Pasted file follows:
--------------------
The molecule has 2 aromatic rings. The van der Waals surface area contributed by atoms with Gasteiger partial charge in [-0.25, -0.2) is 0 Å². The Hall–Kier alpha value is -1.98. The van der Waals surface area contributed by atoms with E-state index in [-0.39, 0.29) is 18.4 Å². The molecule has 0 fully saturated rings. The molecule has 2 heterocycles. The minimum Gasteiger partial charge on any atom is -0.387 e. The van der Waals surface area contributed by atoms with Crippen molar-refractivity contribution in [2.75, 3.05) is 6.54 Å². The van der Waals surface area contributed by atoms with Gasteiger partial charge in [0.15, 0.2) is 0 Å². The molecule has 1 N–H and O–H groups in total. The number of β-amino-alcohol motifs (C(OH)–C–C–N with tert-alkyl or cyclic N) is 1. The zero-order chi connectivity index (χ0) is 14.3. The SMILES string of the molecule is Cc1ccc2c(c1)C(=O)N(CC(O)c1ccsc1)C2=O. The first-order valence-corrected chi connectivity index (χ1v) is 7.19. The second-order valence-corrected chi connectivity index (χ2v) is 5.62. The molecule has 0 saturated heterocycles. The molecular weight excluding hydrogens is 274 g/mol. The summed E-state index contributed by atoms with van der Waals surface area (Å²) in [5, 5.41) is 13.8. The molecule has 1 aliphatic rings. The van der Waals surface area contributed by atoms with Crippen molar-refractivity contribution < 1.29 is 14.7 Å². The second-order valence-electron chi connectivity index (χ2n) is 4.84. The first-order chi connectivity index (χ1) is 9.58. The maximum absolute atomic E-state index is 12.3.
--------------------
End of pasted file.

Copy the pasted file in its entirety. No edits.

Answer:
The molecule has 2 aromatic rings. The van der Waals surface area contributed by atoms with Gasteiger partial charge in [-0.25, -0.2) is 0 Å². The Hall–Kier alpha value is -1.98. The van der Waals surface area contributed by atoms with E-state index in [-0.39, 0.29) is 18.4 Å². The molecule has 0 fully saturated rings. The molecule has 2 heterocycles. The minimum Gasteiger partial charge on any atom is -0.387 e. The van der Waals surface area contributed by atoms with Crippen molar-refractivity contribution in [2.75, 3.05) is 6.54 Å². The van der Waals surface area contributed by atoms with Gasteiger partial charge in [0.15, 0.2) is 0 Å². The molecule has 1 N–H and O–H groups in total. The number of β-amino-alcohol motifs (C(OH)–C–C–N with tert-alkyl or cyclic N) is 1. The zero-order chi connectivity index (χ0) is 14.3. The SMILES string of the molecule is Cc1ccc2c(c1)C(=O)N(CC(O)c1ccsc1)C2=O. The first-order valence-corrected chi connectivity index (χ1v) is 7.19. The second-order valence-corrected chi connectivity index (χ2v) is 5.62. The molecule has 0 saturated heterocycles. The molecular weight excluding hydrogens is 274 g/mol. The summed E-state index contributed by atoms with van der Waals surface area (Å²) in [5, 5.41) is 13.8. The molecule has 1 aliphatic rings. The van der Waals surface area contributed by atoms with Crippen molar-refractivity contribution < 1.29 is 14.7 Å². The second-order valence-electron chi connectivity index (χ2n) is 4.84. The first-order chi connectivity index (χ1) is 9.58. The maximum absolute atomic E-state index is 12.3.